Furniture At Work® Explores Home Office Ergonomics

Ergonomics refers to the human factors that affect health and safety in the workplace. This revolves around understanding how humans interact with their surroundings in a work situation and looking at what measures can be put in place to ensure optimal health of all employees.

In a professional office environment, employers have a responsibility to ensure their workers have the required, appropriate tools and equipment to be able to work safely. This includes things such as ergonomic chairs and desks, proper lighting, permission to take regular screen breaks, and other equipment and regulations.

In 2020, large swathes of the UK population are working from home rather than the office, as part of the healthcare measures put in place to try and slow the spread of the coronavirus pandemic. This means many individuals are suddenly responsible for the ergonomics of their own working environment, rather than being able to rely on others. For lots of us, this is perhaps the first time we have had to consider ergonomics in the home environment, so it can be a daunting task to get things right.

Furniture At Work supplies a wide range of ergonomic office furniture ideal for establishing a home office that will be comfortable and prevent some of the health issues that have previously been associated with badly designed office spaces.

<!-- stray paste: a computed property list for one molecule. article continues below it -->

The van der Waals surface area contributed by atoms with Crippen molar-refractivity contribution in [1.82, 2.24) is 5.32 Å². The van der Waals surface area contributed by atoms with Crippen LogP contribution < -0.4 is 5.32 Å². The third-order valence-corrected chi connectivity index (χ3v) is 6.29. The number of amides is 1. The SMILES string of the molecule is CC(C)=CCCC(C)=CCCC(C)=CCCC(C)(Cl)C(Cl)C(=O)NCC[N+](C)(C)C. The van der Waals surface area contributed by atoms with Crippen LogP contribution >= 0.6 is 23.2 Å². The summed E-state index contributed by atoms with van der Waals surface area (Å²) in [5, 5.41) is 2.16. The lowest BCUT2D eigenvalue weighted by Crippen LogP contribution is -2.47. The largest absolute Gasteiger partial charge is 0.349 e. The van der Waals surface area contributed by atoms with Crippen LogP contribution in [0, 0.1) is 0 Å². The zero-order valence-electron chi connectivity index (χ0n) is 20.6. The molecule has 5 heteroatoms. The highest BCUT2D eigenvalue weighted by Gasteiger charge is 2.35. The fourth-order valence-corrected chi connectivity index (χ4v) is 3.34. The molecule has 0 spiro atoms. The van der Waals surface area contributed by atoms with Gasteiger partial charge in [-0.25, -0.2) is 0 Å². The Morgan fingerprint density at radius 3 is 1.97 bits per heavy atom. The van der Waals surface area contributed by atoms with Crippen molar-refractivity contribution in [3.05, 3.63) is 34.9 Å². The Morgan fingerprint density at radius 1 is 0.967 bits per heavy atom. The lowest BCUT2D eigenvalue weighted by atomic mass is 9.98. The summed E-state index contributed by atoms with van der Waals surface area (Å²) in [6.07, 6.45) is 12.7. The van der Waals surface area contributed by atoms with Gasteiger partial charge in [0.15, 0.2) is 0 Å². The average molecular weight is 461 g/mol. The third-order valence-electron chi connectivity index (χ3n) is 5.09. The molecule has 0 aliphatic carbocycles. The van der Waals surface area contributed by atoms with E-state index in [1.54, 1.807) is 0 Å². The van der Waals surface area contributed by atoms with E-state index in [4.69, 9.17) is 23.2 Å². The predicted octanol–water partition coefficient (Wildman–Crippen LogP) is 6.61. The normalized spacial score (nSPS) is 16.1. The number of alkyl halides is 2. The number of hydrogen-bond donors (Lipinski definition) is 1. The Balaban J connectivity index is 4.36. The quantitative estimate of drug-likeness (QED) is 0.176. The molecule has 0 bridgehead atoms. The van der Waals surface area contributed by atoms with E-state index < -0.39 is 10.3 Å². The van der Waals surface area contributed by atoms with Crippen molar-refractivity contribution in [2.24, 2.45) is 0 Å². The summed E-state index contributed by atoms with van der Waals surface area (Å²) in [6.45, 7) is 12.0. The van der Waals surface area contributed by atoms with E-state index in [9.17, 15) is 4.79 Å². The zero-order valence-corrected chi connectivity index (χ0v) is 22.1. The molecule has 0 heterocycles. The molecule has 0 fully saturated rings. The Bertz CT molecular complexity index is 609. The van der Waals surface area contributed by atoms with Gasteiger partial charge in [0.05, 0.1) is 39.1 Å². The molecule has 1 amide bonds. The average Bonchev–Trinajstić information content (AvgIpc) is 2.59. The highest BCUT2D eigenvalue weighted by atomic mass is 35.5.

Office Chairs

Many UK workers can spend upwards of eight hours every day sitting in the same chair, so this is one of the primary areas to address when looking at home office ergonomics. Most office chairs today are designed with safety and comfort in mind, but there are different levels and no one-style-fits-all solutions.

As a rule of thumb, a good office chair will be adjustable in terms of both height and arm rests. It will have a curved back panel that supports the lower back to prevent aches along the spinal column and facilitate good posture when sitting up straight looking at a computer screen.

How the chair relates to the desk is important too – the user should be able to sit comfortably with their feet on the floor, their elbows and knees at right angles, and the centre of the computer monitor slightly above direct eye level. These issues can all be fixed using office furniture such as footrests and chairs that are height adjustable.

Standing Desks

There is evidence to suggest that using standing desks rather than sitting down for all or part of the day can help prevent many of the health issues associated with office work. Height-adjustable desks could be an option; some studies even suggest that people who use standing desks are more productive, so using them could result in a shorter workday.

Breaks and Exercises

Taking regular screen breaks is widely known to improve eye health. Taking regular breaks from sitting is also essential to maintain peak physical health. These breaks can range from something as simple as wandering through to the kitchen for a snack or taking ten minutes out of each section of the day to do some proper stretches and exercises to help soothe any sore or tense muscles.

A short series of stretches encompassing the upper body, torso and lower body can reduce the chances of developing fatigue or other conditions related to a sedentary working day. Stretching the arms above the head, rotating the torso from side to side while maintaining good posture, and alternating hugging each knee to the chest are all great, easy exercises that can be performed from your desk.

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